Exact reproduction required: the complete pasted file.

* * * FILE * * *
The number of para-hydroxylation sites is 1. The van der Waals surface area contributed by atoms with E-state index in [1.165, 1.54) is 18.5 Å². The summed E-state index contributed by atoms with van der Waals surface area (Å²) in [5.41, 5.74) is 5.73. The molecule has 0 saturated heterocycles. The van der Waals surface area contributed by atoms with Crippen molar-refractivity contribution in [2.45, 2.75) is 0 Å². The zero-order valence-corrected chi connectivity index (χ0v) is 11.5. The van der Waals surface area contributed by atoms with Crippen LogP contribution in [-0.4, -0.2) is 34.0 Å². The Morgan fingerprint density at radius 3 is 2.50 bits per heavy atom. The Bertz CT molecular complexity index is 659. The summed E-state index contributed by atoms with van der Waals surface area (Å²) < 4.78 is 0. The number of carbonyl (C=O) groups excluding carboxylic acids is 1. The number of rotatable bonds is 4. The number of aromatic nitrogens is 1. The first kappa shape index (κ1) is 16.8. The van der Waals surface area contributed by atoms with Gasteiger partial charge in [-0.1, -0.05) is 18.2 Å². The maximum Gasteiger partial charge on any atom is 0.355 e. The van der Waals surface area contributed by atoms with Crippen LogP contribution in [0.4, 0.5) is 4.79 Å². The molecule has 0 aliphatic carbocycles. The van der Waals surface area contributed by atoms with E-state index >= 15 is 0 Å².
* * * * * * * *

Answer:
The number of para-hydroxylation sites is 1. The van der Waals surface area contributed by atoms with E-state index in [1.165, 1.54) is 18.5 Å². The summed E-state index contributed by atoms with van der Waals surface area (Å²) in [5.41, 5.74) is 5.73. The molecule has 0 saturated heterocycles. The van der Waals surface area contributed by atoms with Crippen molar-refractivity contribution in [2.45, 2.75) is 0 Å². The zero-order valence-corrected chi connectivity index (χ0v) is 11.5. The van der Waals surface area contributed by atoms with Crippen LogP contribution in [-0.4, -0.2) is 34.0 Å². The Morgan fingerprint density at radius 3 is 2.50 bits per heavy atom. The Bertz CT molecular complexity index is 659. The summed E-state index contributed by atoms with van der Waals surface area (Å²) < 4.78 is 0. The number of carbonyl (C=O) groups excluding carboxylic acids is 1. The number of rotatable bonds is 4. The number of aromatic nitrogens is 1. The first kappa shape index (κ1) is 16.8. The van der Waals surface area contributed by atoms with Gasteiger partial charge in [-0.1, -0.05) is 18.2 Å². The maximum Gasteiger partial charge on any atom is 0.355 e. The van der Waals surface area contributed by atoms with Crippen LogP contribution in [0.4, 0.5) is 4.79 Å². The molecule has 0 aliphatic carbocycles. The van der Waals surface area contributed by atoms with E-state index >= 15 is 0 Å².